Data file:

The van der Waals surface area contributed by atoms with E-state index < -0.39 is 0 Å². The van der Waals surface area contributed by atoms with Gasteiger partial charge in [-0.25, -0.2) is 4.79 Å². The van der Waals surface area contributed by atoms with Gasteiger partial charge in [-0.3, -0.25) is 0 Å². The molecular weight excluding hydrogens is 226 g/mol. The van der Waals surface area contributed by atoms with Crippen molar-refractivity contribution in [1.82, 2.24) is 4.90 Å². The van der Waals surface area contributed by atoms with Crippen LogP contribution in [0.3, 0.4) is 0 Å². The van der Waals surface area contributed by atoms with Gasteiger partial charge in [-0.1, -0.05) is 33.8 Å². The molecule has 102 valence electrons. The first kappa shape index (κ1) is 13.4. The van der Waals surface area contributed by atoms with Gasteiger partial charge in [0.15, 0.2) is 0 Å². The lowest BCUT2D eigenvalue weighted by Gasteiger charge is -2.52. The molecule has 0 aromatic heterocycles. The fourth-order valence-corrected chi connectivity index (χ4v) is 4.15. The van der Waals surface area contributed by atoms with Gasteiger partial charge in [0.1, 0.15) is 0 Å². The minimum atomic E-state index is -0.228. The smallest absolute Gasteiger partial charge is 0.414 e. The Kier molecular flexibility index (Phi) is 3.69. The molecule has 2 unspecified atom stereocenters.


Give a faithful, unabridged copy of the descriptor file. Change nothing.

The van der Waals surface area contributed by atoms with E-state index < -0.39 is 0 Å². The van der Waals surface area contributed by atoms with Gasteiger partial charge in [-0.25, -0.2) is 4.79 Å². The van der Waals surface area contributed by atoms with Gasteiger partial charge in [-0.3, -0.25) is 0 Å². The molecular weight excluding hydrogens is 226 g/mol. The van der Waals surface area contributed by atoms with Crippen molar-refractivity contribution in [1.82, 2.24) is 4.90 Å². The van der Waals surface area contributed by atoms with Crippen LogP contribution in [0.3, 0.4) is 0 Å². The van der Waals surface area contributed by atoms with Gasteiger partial charge in [-0.1, -0.05) is 33.8 Å². The molecule has 102 valence electrons. The first kappa shape index (κ1) is 13.4. The van der Waals surface area contributed by atoms with Gasteiger partial charge in [0.15, 0.2) is 0 Å². The lowest BCUT2D eigenvalue weighted by Gasteiger charge is -2.52. The molecule has 0 aromatic heterocycles. The fourth-order valence-corrected chi connectivity index (χ4v) is 4.15. The van der Waals surface area contributed by atoms with Gasteiger partial charge in [0.1, 0.15) is 0 Å². The minimum atomic E-state index is -0.228. The smallest absolute Gasteiger partial charge is 0.414 e. The Kier molecular flexibility index (Phi) is 3.69. The molecule has 2 unspecified atom stereocenters.